Logical Methods

Master in Philosophical Sciences
Curriculum in Reasoning, Analysis and Modelling
This course is taught jointly with Marcello D’Agostino and Hykel Hosni

Learning objectives 

Logic, in its broad sense, can be seen on the one hand as a set of unifying languages for the systematization of scientific knowledge, on the other as a set of tools for any practical application based on information processing. This course will provide students with an overview of logical methods useful for both theoretical and practical applications. Students will learn how to design formal languages and compute with them for the resolution of theoretical and practical problems. The approach is thus at the same time abstract and practically oriented, so as to make the course useful for science as well as philosophy students.

Expected learning outcomes

Students are expected to acquire a full understanding of the formal notions presented and master basic knowledge of the following topics:

– Formal Methods and their applications

– Classical logic and its applications

– Non-classical logics and their applications

Students are also expected to develop an ability to apply this basic knowledge to solve simple problems and to engage in further research within more advanced projects in specific applications of their interest.

Notions and methods will be introduced in a problematic way so as to stimulate a critical, rather than passive, attitude towards knowledge. We also expect that training students in the use of formal languages and logical tools will improve their capability of communicating ideas, both at a theoretical and practical level, with the required precision and a sufficient amount of rigour.


Course syllabus

Module 1. Formal methods:

  • Basic mathematical notions (sets and their operations, relations, functions)
  • Basic data structures (lists, trees, graphs)
  • Regular Expressions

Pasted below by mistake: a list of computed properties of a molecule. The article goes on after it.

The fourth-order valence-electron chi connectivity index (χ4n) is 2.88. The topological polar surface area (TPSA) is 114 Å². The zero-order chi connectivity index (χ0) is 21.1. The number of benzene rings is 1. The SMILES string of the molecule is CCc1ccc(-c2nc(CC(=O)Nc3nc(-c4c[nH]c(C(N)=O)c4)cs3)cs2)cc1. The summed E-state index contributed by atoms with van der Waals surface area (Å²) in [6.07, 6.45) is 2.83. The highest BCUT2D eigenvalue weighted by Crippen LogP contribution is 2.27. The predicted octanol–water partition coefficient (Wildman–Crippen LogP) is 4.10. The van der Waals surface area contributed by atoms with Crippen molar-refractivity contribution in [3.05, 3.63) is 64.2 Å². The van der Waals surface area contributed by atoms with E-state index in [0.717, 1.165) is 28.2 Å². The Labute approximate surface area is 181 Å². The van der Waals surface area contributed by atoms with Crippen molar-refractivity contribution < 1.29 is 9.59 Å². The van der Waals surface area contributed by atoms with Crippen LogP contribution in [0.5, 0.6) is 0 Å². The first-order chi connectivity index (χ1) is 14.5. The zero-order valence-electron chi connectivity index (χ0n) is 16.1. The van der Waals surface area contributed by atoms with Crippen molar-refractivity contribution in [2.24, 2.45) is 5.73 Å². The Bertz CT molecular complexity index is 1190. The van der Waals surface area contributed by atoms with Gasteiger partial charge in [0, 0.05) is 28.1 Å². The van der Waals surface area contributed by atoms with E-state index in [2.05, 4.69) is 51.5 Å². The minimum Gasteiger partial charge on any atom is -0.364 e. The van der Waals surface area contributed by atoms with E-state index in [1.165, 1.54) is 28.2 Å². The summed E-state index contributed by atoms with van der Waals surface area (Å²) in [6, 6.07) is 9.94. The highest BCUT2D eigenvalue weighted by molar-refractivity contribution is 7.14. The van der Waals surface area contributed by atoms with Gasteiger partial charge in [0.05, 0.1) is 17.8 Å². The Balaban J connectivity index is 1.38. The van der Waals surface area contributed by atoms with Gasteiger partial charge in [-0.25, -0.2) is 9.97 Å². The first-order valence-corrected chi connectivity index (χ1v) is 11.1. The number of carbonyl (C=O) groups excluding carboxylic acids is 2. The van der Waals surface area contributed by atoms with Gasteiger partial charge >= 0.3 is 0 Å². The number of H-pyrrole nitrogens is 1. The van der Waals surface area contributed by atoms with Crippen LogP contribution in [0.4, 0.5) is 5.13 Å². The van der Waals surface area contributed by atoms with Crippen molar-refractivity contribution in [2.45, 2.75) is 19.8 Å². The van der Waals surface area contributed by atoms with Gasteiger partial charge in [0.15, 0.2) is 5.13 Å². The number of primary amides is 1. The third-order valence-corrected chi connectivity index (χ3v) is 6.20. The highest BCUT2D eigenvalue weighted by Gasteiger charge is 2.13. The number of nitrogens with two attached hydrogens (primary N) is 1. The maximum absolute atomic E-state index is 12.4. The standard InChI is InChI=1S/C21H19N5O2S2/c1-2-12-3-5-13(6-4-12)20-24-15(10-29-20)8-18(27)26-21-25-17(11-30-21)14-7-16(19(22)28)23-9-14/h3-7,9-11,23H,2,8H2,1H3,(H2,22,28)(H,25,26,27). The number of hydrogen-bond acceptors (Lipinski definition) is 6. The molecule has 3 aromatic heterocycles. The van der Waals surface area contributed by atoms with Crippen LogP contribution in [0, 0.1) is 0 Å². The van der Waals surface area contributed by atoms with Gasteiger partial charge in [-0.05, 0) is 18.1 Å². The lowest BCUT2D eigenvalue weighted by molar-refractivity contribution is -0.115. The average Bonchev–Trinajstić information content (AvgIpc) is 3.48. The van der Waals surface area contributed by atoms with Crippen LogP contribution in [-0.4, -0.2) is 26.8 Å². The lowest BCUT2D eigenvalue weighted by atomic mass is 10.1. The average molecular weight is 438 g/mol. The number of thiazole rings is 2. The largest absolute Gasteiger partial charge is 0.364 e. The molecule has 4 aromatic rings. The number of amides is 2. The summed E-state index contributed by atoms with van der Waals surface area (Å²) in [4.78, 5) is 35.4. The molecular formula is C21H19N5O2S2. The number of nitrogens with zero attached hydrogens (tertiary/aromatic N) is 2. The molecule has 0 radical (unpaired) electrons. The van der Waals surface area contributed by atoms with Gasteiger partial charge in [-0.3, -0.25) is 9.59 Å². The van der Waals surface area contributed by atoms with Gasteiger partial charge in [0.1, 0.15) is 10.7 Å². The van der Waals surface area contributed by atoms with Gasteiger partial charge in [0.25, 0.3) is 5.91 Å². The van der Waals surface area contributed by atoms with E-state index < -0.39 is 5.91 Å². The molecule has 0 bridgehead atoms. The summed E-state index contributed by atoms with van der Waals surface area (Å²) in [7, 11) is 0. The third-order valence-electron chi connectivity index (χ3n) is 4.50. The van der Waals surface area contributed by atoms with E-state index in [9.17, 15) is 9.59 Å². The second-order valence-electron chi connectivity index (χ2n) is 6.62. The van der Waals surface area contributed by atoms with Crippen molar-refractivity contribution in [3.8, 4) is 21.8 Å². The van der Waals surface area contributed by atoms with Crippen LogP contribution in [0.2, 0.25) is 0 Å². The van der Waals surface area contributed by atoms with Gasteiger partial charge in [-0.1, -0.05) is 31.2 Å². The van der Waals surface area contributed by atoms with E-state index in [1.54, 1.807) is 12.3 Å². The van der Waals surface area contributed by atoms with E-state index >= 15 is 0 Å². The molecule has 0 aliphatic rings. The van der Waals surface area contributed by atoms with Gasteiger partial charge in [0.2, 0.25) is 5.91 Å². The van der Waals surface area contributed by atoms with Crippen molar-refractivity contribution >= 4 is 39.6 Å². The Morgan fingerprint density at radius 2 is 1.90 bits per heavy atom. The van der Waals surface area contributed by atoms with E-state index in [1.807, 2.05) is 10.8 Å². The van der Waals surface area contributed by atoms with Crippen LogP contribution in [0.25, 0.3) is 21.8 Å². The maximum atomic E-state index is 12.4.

• Finite State Machines

Module 2. Classical logic

  • The semantics of classical logic
  • Proof systems for classical logic
  • Main applications of classical logic (automated theorem proving, logic programming)

Module 3. Non-classical logics:

  • Modal and epistemic logics
  • Many-valued logics
  • Logics for vagueness and uncertainty

Prerequisites for admission


Teaching methods

Frontal lectures and assignments. The approach will be problem-oriented and students will be trained to learn by solving basic problems and exercises.


One handout for each module provided by the lecturers.

Examination: Written

For attending students:

Learning assessment will be through a written exam at the end of the course. Students attending the course can opt-in for partial examinations, one at the end of each teaching unit: in this case the overall score is determined by a weighted average of the results of each exam. The text of the exam includes open questions (30%), exercises (50%) and multiple choices tests (20%). These proportions broadly reflect their contribution to the composition of the final score. Multiple choice tests and open questions are aimed to broadly verify the understanding of concepts and definitions taught during the course whereas exercises are designed to evaluate problem solving skills.

For non attending students:

A written exam covering topics from the whole program.


The exam for students with (learning) disabilities must be agreed with the lecturer and with the competent office.